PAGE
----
Two more deaths again in Bhuvan valley tea estate
The Barak Human Rights Protection Committee (BHRPC) has learnt about two more deaths in the Bhuvan valley tea garden of Cachar district inAssam. According to information, a 7 days old baby and about 70 year old Balaram Bauri of North Bank Division of the tea estate died on 6 and 7 March, 2012 respectively. Now the toll stands at 14 according to the confirmed information available with the BHRPC.
This tea garden owned by a Kolkata-based private company was closed from 8 October, 2011 to 8 February, 2012 and the labourers were abandoned by the owners. About 500 permanent labourers and more than this number of casual workers had not been paid their outstanding wages for 9 weeks, bonus for years and other statutory benefits including provident fund dues. There were no facilities of health care, drinking water and sanitation. Government public distribution system and other welfare schemes including Integrated Child Development Schemes were virtually non-functional. These circumstances led the labourers in a condition of starvation and malnutrition resulting in several deaths.
The BHRPC reported (the report at http://bhrpc.wordpress.com/2012/02/01/hungeralert1) 10 deaths on 1 February following its fact-finding study and claimed that the underlying and contributory causes of all deaths were starvation, malnutrition and lack of medical care going by the definition of starvation and malnutrition provided in the National Food Security Bill, 2010 drafted by the National Advisory Council and the Starvation Investigation Protocol prepared by the Supreme Court Commissioners on the right to food. The BHRPC again reported (see the report at http://bhrpc.wordpress.com/2012/02/23/situation-of-hunger-deteriorates-in-assam-tea-garden/) serious health condition of 43 other people of the tea estate on 11 February. Two people among them Belbati Bauri and Jugendra Bauri later died on 18 and 22 February respectively. This was also reported (see the report at http://bhrpc.wordpress.com/2012/02/23/hungeralert3/) by the BHRPC on 23 February.
The deceased 7-days-old baby was daughter of Nikhil Bauri and Duhkia Bauri. After re-opening of the garden on 9 February, the garden hospital run under the National Rural Health Mission was revived but no qualified and permanent doctor and nurse have been appointed. There is also no electricity and water available. The Bauris had to go to the Primamry Health Centre at Sonai, a place about 20 km away from the garden, where Dukhia delivered an underweight baby and she fell seriously ill, according the garden sources.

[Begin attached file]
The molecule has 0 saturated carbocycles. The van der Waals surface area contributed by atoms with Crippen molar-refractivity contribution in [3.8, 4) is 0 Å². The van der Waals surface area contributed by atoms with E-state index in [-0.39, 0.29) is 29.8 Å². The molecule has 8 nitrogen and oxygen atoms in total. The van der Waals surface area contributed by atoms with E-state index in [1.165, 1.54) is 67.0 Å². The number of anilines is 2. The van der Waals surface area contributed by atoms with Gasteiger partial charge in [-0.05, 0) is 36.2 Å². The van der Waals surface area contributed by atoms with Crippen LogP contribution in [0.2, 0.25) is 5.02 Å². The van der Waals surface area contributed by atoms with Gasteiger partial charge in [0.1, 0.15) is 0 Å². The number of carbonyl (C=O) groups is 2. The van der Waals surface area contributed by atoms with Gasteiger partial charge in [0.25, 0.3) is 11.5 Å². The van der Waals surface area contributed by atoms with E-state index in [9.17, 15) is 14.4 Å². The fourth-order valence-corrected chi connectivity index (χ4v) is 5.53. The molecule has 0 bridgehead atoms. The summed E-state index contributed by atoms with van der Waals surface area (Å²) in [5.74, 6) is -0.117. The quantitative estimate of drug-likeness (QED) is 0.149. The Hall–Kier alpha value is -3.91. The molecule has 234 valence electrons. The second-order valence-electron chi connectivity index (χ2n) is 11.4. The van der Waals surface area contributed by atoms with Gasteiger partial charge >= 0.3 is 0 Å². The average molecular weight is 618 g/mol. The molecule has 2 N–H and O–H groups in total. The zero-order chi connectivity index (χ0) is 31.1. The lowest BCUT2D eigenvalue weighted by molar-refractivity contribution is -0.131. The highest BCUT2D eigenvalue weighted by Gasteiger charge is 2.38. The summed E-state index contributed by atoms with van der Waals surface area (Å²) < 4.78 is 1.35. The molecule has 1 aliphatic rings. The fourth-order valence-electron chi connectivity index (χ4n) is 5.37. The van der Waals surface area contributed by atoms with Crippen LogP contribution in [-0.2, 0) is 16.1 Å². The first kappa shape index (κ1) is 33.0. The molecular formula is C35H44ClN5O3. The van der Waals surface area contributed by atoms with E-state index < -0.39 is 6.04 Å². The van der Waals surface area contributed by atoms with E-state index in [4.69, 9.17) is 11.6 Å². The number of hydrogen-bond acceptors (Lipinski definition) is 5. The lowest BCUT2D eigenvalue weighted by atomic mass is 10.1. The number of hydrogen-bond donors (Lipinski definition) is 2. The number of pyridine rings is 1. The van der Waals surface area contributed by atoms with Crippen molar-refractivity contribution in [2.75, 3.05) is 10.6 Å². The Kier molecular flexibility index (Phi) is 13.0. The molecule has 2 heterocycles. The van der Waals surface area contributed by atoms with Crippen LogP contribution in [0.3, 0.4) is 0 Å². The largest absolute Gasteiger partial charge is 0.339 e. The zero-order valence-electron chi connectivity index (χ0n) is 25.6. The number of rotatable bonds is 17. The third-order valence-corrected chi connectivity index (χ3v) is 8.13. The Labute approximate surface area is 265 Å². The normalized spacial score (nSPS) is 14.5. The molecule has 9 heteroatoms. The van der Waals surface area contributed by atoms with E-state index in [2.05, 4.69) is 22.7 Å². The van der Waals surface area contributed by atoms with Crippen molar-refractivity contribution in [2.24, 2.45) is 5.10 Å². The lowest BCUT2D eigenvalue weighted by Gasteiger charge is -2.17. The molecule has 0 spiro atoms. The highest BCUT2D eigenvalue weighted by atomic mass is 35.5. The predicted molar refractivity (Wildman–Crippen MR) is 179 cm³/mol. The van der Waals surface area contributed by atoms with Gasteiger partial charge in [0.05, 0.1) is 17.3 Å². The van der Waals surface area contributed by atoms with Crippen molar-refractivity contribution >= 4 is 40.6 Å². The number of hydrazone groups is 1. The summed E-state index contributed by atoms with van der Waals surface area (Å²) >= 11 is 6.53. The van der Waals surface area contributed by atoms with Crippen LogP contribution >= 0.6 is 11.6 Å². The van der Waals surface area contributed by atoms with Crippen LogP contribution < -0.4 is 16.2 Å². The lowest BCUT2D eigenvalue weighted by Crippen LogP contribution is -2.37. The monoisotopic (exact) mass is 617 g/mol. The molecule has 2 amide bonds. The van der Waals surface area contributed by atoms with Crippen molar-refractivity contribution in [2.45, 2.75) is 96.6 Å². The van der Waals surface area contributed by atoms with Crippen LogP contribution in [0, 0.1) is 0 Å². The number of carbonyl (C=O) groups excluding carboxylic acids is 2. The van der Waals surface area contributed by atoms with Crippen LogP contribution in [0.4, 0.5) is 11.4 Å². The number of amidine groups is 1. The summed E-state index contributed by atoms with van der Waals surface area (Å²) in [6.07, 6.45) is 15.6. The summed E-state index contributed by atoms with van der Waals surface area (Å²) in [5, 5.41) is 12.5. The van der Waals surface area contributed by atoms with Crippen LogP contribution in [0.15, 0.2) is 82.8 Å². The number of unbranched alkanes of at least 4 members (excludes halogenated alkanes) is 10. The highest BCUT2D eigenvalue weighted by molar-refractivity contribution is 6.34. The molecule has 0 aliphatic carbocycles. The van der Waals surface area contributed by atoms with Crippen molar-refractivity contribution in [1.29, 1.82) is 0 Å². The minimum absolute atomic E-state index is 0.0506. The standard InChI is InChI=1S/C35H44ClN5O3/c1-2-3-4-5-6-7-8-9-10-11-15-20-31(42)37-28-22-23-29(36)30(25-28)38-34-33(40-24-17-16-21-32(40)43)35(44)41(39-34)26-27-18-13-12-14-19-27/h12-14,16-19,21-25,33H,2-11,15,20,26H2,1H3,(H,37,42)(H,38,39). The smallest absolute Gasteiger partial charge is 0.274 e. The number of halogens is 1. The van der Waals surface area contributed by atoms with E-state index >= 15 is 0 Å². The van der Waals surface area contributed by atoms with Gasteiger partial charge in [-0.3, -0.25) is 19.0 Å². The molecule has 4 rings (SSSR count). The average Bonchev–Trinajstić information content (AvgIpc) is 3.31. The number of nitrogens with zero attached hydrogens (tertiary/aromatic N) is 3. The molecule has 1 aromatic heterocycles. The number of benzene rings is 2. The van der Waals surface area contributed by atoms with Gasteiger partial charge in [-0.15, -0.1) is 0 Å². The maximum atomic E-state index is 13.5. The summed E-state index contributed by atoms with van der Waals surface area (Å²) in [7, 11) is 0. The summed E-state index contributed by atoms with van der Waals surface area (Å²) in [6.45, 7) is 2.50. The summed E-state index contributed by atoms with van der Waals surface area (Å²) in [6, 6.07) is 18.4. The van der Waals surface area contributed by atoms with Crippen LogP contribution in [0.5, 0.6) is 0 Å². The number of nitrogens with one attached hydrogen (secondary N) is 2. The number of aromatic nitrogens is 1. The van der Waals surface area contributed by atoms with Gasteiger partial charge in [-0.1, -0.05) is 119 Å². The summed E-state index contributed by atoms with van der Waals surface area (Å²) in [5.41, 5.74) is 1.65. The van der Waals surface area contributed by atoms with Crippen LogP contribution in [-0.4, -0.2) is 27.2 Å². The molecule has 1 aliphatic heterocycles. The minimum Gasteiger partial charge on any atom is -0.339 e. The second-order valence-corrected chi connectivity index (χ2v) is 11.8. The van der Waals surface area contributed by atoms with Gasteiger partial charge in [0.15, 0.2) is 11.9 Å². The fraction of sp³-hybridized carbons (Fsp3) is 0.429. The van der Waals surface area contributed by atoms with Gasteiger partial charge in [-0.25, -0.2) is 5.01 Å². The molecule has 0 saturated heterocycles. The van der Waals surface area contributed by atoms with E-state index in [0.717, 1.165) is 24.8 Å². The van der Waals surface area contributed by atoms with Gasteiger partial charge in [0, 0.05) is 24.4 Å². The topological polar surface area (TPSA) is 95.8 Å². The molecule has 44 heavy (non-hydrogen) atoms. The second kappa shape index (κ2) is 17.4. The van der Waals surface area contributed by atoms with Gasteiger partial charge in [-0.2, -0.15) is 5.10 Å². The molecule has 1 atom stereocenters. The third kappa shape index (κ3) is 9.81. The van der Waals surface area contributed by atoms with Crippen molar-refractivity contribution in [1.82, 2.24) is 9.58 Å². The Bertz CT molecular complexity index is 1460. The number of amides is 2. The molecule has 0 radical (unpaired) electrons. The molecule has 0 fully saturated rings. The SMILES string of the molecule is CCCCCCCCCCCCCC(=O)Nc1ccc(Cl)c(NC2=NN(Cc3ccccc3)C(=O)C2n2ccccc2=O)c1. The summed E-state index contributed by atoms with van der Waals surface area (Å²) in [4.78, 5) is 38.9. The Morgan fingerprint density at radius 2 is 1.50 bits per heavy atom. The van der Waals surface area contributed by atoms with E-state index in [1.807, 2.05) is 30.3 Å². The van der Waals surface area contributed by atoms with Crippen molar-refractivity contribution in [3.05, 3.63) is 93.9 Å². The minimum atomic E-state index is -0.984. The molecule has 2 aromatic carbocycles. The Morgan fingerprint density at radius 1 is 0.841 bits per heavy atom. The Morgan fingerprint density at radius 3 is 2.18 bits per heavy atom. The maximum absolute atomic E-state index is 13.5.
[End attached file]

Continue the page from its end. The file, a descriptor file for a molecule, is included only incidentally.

Deceased Balaram Bauri, aged about 70, was a retired permanent worker of the tea estate. He became weaker day by day and his body got swollen. His son Ranjit Bauri is a permanent labourer. Ranjit claims after re-opening of the garden on 9 February he was paid only Rs 460/- and was provided with 2 kgs of rice, 1.2kgs of flour per week at Rs 0.54 per Kg and additional amount at Rs 10/- per Kg. He said that he could feed his family 6 properly during the 4 months of the closure of the garden and even thereafter. According to him, his father died in condition of starvation and for lack of proper medical care.
It is to be noted that the Arunodoy Sanga, a non government organisation based in Silchar, held a health camp in the garden on 4 March. A team of 5 doctors from Civil Hospital, Cachar Cancer Hospital and Kalyani Hospital who reportedly examined around 500 patients of the tea garden corroborated the phenomenon of malnutrition stalking the workers and their families. Doctors recommended for immediate supply of nutritious food and sustained treatment of the labourers. No visible and reasonable steps have been taken by the authorities in this regard.
10 March, 2012
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Waliullah Ahmed Laskar
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